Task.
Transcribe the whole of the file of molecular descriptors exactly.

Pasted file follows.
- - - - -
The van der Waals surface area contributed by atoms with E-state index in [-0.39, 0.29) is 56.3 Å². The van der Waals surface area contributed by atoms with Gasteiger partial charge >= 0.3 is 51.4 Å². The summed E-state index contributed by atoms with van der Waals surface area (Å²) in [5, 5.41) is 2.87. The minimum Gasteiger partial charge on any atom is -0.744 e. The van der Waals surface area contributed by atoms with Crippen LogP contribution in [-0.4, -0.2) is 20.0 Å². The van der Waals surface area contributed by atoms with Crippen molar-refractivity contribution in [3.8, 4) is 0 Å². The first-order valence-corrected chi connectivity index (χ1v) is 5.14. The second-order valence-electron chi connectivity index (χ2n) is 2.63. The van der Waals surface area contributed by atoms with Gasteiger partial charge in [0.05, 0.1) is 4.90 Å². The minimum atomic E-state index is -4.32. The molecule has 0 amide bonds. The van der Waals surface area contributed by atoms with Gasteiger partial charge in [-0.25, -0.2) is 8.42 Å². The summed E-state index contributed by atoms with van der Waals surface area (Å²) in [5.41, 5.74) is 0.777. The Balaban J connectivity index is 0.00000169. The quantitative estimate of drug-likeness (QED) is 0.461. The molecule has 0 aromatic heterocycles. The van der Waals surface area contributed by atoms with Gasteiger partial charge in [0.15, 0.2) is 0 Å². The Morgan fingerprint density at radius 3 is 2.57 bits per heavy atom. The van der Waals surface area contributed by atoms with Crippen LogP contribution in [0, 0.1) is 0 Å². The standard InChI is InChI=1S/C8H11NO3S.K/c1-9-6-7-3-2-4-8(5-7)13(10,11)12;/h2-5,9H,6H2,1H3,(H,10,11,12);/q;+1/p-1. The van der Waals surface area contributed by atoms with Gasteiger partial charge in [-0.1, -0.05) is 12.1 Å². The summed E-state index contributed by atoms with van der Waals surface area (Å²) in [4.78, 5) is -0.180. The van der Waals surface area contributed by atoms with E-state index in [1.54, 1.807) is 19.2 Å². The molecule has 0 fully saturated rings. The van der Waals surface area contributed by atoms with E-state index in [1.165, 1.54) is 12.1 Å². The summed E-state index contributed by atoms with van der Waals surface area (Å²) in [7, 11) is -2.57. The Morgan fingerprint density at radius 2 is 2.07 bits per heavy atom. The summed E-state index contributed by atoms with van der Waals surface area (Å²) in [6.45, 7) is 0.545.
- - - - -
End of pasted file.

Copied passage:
The van der Waals surface area contributed by atoms with E-state index in [-0.39, 0.29) is 56.3 Å². The van der Waals surface area contributed by atoms with Gasteiger partial charge >= 0.3 is 51.4 Å². The summed E-state index contributed by atoms with van der Waals surface area (Å²) in [5, 5.41) is 2.87. The minimum Gasteiger partial charge on any atom is -0.744 e. The van der Waals surface area contributed by atoms with Crippen LogP contribution in [-0.4, -0.2) is 20.0 Å². The van der Waals surface area contributed by atoms with Crippen molar-refractivity contribution in [3.8, 4) is 0 Å². The first-order valence-corrected chi connectivity index (χ1v) is 5.14. The second-order valence-electron chi connectivity index (χ2n) is 2.63. The van der Waals surface area contributed by atoms with Gasteiger partial charge in [0.05, 0.1) is 4.90 Å². The minimum atomic E-state index is -4.32. The molecule has 0 amide bonds. The van der Waals surface area contributed by atoms with Gasteiger partial charge in [-0.25, -0.2) is 8.42 Å². The summed E-state index contributed by atoms with van der Waals surface area (Å²) in [5.41, 5.74) is 0.777. The Balaban J connectivity index is 0.00000169. The quantitative estimate of drug-likeness (QED) is 0.461. The molecule has 0 aromatic heterocycles. The van der Waals surface area contributed by atoms with Gasteiger partial charge in [0.15, 0.2) is 0 Å². The Morgan fingerprint density at radius 3 is 2.57 bits per heavy atom. The van der Waals surface area contributed by atoms with Crippen LogP contribution in [0, 0.1) is 0 Å². The standard InChI is InChI=1S/C8H11NO3S.K/c1-9-6-7-3-2-4-8(5-7)13(10,11)12;/h2-5,9H,6H2,1H3,(H,10,11,12);/q;+1/p-1. The van der Waals surface area contributed by atoms with Gasteiger partial charge in [-0.1, -0.05) is 12.1 Å². The summed E-state index contributed by atoms with van der Waals surface area (Å²) in [4.78, 5) is -0.180. The van der Waals surface area contributed by atoms with E-state index in [1.54, 1.807) is 19.2 Å². The molecule has 0 fully saturated rings. The van der Waals surface area contributed by atoms with E-state index in [1.165, 1.54) is 12.1 Å². The summed E-state index contributed by atoms with van der Waals surface area (Å²) in [7, 11) is -2.57. The Morgan fingerprint density at radius 2 is 2.07 bits per heavy atom. The summed E-state index contributed by atoms with van der Waals surface area (Å²) in [6.45, 7) is 0.545.